Ten years after it was first announced, The Lost Country is to be released on June 10, 2018 from Dzanc Books. I began work on this book in 2014. At the time, I was told I was the fourth or fifth person to read the first rough manuscript. What an honor and ultimate gift for a fan like me.
A couple of days ago, I received my advance hardcover copy. It was an emotional moment to take the book in my hands and feel its weight. All the time working on the manuscript, all the worry about making it right for William. And here it is. I hope everyone agrees it is the masterpiece we feel it is.
Many thanks, William. I hope we did you proud.
ADVANCE PRAISE FOR THE LOST COUNTRY
“The language and the imagery Gay uses is so vividly haunting that I want to savor it all. Definitely a must-read for fans of Southern Literature.”
—Catherine Bock, Parnassus Books
“Like so many fans of Gay's, I've been waiting to read this seemingly mythical work, The Lost Country, for quite some time....Gay's elegiac prose sings once again as he breathes life into his characters and mines his patch of soil with the skill of the old masters. The Lost Country is the story of Billy Edgewater and his hard journey through a post World War II South filled with the downtrodden—hucksters, racists, drunks, bad or lost men and women, all trying to make it in a harsh rural setting that is unforgiving yet beautiful. It's a helluva good ride and I can't wait to recommend it.”
—Cody Morrison, Square Books
“The Lost Country lands like a shimmering gift from the beyond. For those of us who cherish and honor Gay's tremendous talent, his bold method of seeing the waste and wonder we are, this posthumous novel is a reminder of what we miss: the language pitched toward the sublime, his men and women grappling for redemption in a world that has damned them, his understanding of grace in the presence of human badness. When Gay died too soon, we lost much, but The Lost Country gives a piece of him back to us.”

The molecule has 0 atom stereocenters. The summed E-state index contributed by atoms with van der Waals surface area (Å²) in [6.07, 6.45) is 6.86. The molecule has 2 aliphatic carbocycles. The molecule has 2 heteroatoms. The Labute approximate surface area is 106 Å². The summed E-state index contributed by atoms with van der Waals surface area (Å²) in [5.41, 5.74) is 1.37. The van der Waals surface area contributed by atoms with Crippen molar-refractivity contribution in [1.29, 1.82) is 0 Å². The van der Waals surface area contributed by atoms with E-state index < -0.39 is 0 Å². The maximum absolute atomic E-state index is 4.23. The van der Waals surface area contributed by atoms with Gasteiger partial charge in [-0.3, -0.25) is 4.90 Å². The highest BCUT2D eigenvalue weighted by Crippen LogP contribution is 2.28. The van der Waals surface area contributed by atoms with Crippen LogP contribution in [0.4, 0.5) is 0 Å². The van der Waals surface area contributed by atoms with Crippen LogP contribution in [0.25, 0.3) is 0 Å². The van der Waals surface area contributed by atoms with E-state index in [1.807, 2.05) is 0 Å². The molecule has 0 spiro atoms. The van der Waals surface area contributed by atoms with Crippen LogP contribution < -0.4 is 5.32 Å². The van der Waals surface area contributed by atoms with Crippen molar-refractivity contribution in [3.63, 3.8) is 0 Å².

—William Giraldi, author of Hold the Dark
“The novel exposes us to a deliciously dark southern underbelly, one that, when paired with its sparse, lean prose and quiet intensity, becomes incredibly mesmerizing.”
—The Next Best Book Club
For ordering and more information, please visit Dzanc Books.
We are finalizing the final proof of The Lost Country, to be published by Dzanc Books in July, 2018. Words cannot describe how exciting it is to get the advance reader and see all of our hard work realized. Everyone at the William Gay Archive is grateful to Dzanc Books and Publisher and Editor in chief Michelle Dotter for their dedication in seeing this book through.
It's hard for me to express what a strange honor it is for me to be working on the writings and jacket design for William's second posthumous release, Stoneburner. Long before I became involved with the archive project, I was a fan. I would read William's books and imagine what I would do for the covers. His writing spoke to some of my imagery and I felt a commonality. And so the years pass and an unlikely fate intervenes.
My original proposal for the Stoneburner cover was to do it entirely of my own design. JM White, William's friend, publisher, and director of the archive pushed for inclusion of one of William's paintings. He explained that William always wanted his paintings on the covers of his books, and it bothered William when the larger publishers didn't use them. During his lifetime, only two books had his paintings on the covers, Wittgenstein's Lolita and Time Done Been Won't Be No More, both published by JM White and Wild Dog Press.